Understanding Leaf charging stations

Posted by Marketing on Mar 31, 2020 06:00 AM

Person charging Nissan Leaf The Nissan Leaf has some of the most advanced charging capabilities in the EV industry today. As the owner of a Leaf, you’ll be able to charge in public, at home or while you’re on the road. 

Before we get into the different methods of charging, here’s some basic information about the different types of chargers that are commonly used to power up a Leaf:

  • Level 1: Requires a 120 V outlet and provides 4.5 miles of range per hour.
  • Level 2: Requires a 240 V outlet and provides 12 miles of range per hour.
  • Level 3 (DC Fast Charging): Requires a 240 V outlet, converts AC to DC within the unit and provides 40 miles of range in 10 minutes.

It’s important to mention that charging times and ranges will vary depending on the model you’re driving and the environmental conditions of the charging station. For example, EVs with bigger batteries take longer to charge. Also, some public charging stations are slower than others, due to the source they’re receiving power from.

When your Leaf’s battery is low, these will be your options for charging:

Charging in public

There are over 30,000 public charging stations in the U.S. where you can plug in your Leaf. These stations mostly consist of Level 2 chargers, but many have DC fast charging capabilities as well.

The cost of charging in public will depend on your specific EV and the state that you’re driving in, since electricity prices vary throughout the country. For example, the price of a full charge in Hawaii is $9.71, while in Washington it’s only $3.02.

In comparison to gas, the price for EV charging is not that expensive. The cost for every hour of charging usually falls between $0.39 and $0.79.  Also, there are many stations, mostly in commercial areas, that allow you to charge for free!

Charging at home

Powering up your Leaf in the comfort of your own home is definitely the most convenient option. As long as you have the proper outlet and a dedicated circuit, you can install Level 1 or Level 2 charging stations in your home.

When you purchase a Leaf, it’ll come with a Level 1 charger for you to use. Keep in mind, these are the cheapest chargers available; they plug into standard household outlets and they provide the slowest results. If you want to be able to charge faster, consider buying a Level 2 charging station separately.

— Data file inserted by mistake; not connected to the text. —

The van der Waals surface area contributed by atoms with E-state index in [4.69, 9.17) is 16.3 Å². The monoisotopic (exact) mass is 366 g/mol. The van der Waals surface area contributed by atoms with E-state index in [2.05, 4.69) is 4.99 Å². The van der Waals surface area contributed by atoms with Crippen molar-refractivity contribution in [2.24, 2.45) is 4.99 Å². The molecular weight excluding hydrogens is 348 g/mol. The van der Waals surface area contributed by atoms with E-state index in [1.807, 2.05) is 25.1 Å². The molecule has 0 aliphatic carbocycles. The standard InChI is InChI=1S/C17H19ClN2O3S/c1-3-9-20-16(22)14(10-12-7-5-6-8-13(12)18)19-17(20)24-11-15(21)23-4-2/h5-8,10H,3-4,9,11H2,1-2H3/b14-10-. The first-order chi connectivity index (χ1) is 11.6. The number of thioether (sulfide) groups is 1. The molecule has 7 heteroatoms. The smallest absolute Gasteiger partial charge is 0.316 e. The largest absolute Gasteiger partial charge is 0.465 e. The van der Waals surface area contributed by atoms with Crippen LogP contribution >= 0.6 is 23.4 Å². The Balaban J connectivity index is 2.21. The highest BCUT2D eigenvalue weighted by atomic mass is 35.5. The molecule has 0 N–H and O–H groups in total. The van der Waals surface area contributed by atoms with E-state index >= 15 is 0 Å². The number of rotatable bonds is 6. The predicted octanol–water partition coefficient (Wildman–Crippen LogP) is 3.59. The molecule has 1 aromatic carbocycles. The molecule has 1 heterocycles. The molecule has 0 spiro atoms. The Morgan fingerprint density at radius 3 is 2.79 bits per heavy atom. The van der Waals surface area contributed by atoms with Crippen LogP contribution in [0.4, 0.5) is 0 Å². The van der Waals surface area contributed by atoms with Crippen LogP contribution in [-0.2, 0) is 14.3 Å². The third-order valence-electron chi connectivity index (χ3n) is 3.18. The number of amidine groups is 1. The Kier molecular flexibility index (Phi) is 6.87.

In order to set up a Level 2 charging station, you’ll need to hire a professional installation service. Trying to install the station on your own can lead to serious injuries and damaged property. You might accidentally electrocute yourself or start a fire in the process. Rather than trying to save money, invest in your own safety by turning to an EV-licensed electrician. They will check the electrical wiring in your house, build in a new circuit breaker if necessary, install the station and teach you how to use it safely.

Charging on-the-go

The Level 1 charger that comes with your Leaf can be plugged into any standard outlet, so you’ll be able to charge anywhere that has electricity. Just make sure nothing else is plugged into that outlet before using it. EV chargers require one dedicated circuit to ensure the safest and most efficient charge possible.

You can also purchase portable charging stations for your Leaf, so you can charge even when you’re not near an outlet. If you’re driving down a remote highway and are in need of a quick charge, you can pull over, grab your portable charging unit and cord out of the trunk, plug the Leaf in and start filling up the battery right on the side of the road.

Charging with solar power

What if you could charge your Leaf at home without seeing an increase in your electrical bill? With the help of modern domestic solar panels, you can.

Now, many EV drivers and homes won’t be compatible with this type of charging. After all, solar panels are expensive, as well as difficult to install and maintain. Weather is another big factor to consider here. If you live somewhere with little sunlight, you’ll find little use for solar panels.

But, for homes that are compatible, using solar energy is an awesome way to power up your Leaf. Once the panels are paid for and installed, you won’t have to spend any more money to charge your Leaf from home. According to EnergySage, the average person who buys solar panels for their home breaks even on their investment in seven and a half years.

Interested in learning more about Leaf charging stations? Connect with us at Webasto today!

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Topics: Level 1 Charging, Level 2 Charging, EV Charging, Electric Vehicles